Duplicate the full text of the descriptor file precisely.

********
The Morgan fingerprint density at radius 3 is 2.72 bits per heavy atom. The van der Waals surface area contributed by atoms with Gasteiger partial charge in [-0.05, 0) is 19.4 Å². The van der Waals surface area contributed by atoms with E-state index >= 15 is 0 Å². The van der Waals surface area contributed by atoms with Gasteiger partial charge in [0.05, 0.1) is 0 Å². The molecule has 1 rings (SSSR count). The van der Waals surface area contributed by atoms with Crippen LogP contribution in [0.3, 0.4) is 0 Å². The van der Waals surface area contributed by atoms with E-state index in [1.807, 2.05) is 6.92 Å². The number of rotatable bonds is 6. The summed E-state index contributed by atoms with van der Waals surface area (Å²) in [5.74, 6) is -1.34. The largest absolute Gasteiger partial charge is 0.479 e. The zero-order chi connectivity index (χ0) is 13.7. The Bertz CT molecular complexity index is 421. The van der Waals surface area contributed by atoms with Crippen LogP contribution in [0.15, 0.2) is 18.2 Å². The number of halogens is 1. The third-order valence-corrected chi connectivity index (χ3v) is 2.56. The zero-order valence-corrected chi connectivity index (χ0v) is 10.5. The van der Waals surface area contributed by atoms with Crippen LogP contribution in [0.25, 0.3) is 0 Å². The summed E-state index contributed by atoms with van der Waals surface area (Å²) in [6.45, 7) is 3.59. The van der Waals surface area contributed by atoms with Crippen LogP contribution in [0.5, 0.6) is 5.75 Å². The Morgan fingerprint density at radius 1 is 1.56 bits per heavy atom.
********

The Morgan fingerprint density at radius 3 is 2.72 bits per heavy atom. The van der Waals surface area contributed by atoms with Gasteiger partial charge in [-0.05, 0) is 19.4 Å². The van der Waals surface area contributed by atoms with E-state index >= 15 is 0 Å². The van der Waals surface area contributed by atoms with Gasteiger partial charge in [0.05, 0.1) is 0 Å². The molecule has 1 rings (SSSR count). The van der Waals surface area contributed by atoms with Crippen LogP contribution in [0.3, 0.4) is 0 Å². The van der Waals surface area contributed by atoms with E-state index in [1.807, 2.05) is 6.92 Å². The number of rotatable bonds is 6. The summed E-state index contributed by atoms with van der Waals surface area (Å²) in [5.74, 6) is -1.34. The largest absolute Gasteiger partial charge is 0.479 e. The zero-order chi connectivity index (χ0) is 13.7. The Bertz CT molecular complexity index is 421. The van der Waals surface area contributed by atoms with Crippen LogP contribution in [0.15, 0.2) is 18.2 Å². The number of halogens is 1. The third-order valence-corrected chi connectivity index (χ3v) is 2.56. The zero-order valence-corrected chi connectivity index (χ0v) is 10.5. The van der Waals surface area contributed by atoms with Crippen LogP contribution in [0.25, 0.3) is 0 Å². The summed E-state index contributed by atoms with van der Waals surface area (Å²) in [6.45, 7) is 3.59. The van der Waals surface area contributed by atoms with Crippen LogP contribution in [0.5, 0.6) is 5.75 Å². The Morgan fingerprint density at radius 1 is 1.56 bits per heavy atom.